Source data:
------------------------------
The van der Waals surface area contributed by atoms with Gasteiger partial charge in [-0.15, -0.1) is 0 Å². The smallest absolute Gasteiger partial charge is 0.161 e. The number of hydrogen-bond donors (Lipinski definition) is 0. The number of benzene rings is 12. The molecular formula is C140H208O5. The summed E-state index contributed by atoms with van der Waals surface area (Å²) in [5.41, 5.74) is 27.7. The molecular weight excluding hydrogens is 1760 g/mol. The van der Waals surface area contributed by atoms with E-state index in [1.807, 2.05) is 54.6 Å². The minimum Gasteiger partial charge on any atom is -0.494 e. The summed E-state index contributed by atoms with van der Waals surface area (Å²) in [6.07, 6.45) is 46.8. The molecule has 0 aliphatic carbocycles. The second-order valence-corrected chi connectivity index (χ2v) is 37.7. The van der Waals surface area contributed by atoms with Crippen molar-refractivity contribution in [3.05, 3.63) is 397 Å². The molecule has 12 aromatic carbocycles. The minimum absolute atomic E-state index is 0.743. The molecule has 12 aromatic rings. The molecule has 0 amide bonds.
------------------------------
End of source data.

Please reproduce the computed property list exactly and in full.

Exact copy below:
The van der Waals surface area contributed by atoms with Gasteiger partial charge in [-0.15, -0.1) is 0 Å². The smallest absolute Gasteiger partial charge is 0.161 e. The number of hydrogen-bond donors (Lipinski definition) is 0. The number of benzene rings is 12. The molecular formula is C140H208O5. The summed E-state index contributed by atoms with van der Waals surface area (Å²) in [5.41, 5.74) is 27.7. The molecular weight excluding hydrogens is 1760 g/mol. The van der Waals surface area contributed by atoms with E-state index in [1.807, 2.05) is 54.6 Å². The minimum Gasteiger partial charge on any atom is -0.494 e. The summed E-state index contributed by atoms with van der Waals surface area (Å²) in [6.07, 6.45) is 46.8. The molecule has 0 aliphatic carbocycles. The second-order valence-corrected chi connectivity index (χ2v) is 37.7. The van der Waals surface area contributed by atoms with Crippen molar-refractivity contribution in [3.05, 3.63) is 397 Å². The molecule has 12 aromatic carbocycles. The minimum absolute atomic E-state index is 0.743. The molecule has 12 aromatic rings. The molecule has 0 amide bonds.